Office of Children’s Mental Health Director Linda Hall today announces the publication of a new fact sheet, Preventing Childhood Lead Poisoning, and what parents, health care providers, and policymakers can do to make a difference.

Lead is a toxic metal that poisons the brain and body. There is no safe blood lead level (BLL), so even very small amounts are dangerous. Lead exposure mainly comes from paint, soil, and water. Lead exposure damages a child’s developing brain, kidneys, and nervous system. It can cause learning disabilities, behavior problems, seizures, and in extreme cases, death.

Many children who are lead poisoned never show symptoms, resulting in it going undetected. Undiagnosed lead poisoning can cause a child’s intellectual or behavioral issues to be misunderstood, misdiagnosed, or ignored.

“We know how to prevent lead poisoning and we must prioritize preventative measures to protect Wisconsin’s children,” Hall said. “Tragically, too many children in Wisconsin still suffer the consequences of lead poisoning. Even small amounts of lead can poison a child, leading to behavioral problems, mood disorders, learning disabilities, lower academic performance, and lifetime consequences. Pediatricians, policymakers and parents can all help prevent lead poisoning.”

Lead poisoning is 100% preventable and treatable if detected early.

  • Lead exposure is a problem in all of Wisconsin’s 72 counties.
  • Children are most at-risk of lead exposure if they live in neighborhoods with older homes, lower housing values, and a higher proportion of rental properties
  • Although rates of lead poisoning have declined over time in Wisconsin, there are dramatic differences for children of color, especially Black children who are poisoned more than three times the rate of White children.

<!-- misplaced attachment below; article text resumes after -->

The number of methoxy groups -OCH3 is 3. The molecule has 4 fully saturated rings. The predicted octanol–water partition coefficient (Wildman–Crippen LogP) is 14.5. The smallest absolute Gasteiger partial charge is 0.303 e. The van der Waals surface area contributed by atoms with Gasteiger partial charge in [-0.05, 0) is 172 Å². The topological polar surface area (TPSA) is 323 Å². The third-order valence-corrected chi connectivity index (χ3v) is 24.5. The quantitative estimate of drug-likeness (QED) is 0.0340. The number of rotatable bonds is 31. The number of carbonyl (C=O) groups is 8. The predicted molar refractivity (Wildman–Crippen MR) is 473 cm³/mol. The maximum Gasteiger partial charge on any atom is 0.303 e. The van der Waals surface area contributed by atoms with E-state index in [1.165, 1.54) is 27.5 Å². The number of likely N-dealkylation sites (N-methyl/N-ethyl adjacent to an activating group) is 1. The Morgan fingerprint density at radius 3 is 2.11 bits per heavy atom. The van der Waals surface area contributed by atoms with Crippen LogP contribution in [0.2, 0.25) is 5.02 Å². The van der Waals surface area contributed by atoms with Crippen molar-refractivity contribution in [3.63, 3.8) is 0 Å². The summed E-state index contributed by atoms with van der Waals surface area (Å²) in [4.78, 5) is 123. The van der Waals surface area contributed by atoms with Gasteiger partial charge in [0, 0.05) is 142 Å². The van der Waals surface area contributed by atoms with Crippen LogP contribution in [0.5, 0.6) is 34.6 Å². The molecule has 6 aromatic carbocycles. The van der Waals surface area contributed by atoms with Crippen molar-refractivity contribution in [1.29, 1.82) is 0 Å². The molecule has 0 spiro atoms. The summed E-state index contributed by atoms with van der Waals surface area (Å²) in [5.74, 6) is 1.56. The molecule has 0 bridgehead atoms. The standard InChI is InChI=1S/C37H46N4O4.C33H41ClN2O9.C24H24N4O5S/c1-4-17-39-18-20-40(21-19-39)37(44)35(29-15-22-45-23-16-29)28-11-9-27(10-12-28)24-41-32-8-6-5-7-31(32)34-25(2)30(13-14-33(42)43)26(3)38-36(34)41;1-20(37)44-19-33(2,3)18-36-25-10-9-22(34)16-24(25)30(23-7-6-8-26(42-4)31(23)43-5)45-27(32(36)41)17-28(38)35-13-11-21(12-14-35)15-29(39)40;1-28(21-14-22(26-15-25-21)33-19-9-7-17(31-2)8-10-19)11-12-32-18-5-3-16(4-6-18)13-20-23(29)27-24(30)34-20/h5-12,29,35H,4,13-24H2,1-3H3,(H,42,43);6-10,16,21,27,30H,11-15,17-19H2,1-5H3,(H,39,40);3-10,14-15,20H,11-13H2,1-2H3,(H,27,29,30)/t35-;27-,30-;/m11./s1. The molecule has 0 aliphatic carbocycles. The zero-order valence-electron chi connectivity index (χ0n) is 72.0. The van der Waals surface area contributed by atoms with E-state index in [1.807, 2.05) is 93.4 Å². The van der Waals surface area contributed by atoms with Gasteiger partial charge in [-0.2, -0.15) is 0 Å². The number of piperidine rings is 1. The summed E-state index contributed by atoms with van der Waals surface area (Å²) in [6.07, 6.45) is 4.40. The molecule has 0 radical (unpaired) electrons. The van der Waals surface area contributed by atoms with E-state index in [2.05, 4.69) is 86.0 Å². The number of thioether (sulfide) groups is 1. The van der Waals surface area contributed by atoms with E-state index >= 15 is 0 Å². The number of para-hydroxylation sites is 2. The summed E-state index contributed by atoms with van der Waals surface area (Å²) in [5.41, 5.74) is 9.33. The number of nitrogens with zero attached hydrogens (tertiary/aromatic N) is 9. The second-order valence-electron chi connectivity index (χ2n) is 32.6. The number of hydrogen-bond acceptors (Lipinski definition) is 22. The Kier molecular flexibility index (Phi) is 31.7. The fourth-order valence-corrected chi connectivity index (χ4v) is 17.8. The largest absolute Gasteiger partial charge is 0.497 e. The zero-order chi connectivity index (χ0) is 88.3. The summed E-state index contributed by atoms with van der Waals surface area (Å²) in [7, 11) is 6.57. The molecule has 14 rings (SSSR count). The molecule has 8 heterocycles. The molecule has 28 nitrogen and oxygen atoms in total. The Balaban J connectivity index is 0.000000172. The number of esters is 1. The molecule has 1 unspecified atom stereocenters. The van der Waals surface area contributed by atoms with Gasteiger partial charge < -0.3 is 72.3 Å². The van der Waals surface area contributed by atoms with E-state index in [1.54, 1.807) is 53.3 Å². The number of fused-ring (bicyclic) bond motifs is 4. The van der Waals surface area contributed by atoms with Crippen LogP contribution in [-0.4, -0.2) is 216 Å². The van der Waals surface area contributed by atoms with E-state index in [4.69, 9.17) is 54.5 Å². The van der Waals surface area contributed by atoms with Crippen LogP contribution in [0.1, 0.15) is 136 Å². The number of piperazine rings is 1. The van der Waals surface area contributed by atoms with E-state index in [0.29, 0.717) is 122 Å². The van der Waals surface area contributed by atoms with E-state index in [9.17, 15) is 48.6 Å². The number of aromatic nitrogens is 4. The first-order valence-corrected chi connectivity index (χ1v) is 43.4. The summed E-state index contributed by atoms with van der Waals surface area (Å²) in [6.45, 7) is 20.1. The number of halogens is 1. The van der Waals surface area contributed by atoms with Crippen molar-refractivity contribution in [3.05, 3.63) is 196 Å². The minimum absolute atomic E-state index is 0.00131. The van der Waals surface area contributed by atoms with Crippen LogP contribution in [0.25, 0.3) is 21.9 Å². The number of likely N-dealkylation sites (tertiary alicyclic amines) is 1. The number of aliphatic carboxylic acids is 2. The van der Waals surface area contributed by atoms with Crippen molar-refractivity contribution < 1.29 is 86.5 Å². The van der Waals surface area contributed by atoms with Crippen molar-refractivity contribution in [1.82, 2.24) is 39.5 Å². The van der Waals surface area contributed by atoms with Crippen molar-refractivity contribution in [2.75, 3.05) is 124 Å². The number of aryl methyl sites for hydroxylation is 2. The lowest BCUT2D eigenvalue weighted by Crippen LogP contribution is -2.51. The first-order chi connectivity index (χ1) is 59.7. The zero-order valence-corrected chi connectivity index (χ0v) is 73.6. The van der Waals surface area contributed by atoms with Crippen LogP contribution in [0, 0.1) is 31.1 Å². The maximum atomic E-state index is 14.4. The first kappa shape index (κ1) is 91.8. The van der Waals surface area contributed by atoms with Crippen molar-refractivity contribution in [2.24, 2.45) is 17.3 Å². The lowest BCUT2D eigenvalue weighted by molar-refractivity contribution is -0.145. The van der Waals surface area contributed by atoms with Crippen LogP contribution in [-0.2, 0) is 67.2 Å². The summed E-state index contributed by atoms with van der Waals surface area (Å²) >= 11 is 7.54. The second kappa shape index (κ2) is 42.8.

What We Can Do


  • Ask your health care provider about lead testing.
  • Check and test your home for lead if you live in a home built before 1978.

Health Care Providers

  • Ensure children ages 0-6 receive age-appropriate lead tests, especially children living in high-risk areas.
  • Immediately connect parents of children with elevated BLL to services to prevent further exposure and for treatment.


  • Repeal Wisconsin law that blocks local rental licensing and certification programs and restricts the fees collected to recoup programs costs.
  • Increase funding for lead poisoning prevention efforts, particularly home lead abatement programs and lead service line replacement. Target funds to communities with the highest risk and rates of poisoning.
  • Create a grant program for in-home childcare providers, who care for a third of all infants, to remediate lead hazards in their childcare setting.
  • Make blood lead level tests for Wisconsin children free regardless of insurance coverage.

See the complete fact sheet.

See previous fact sheets.

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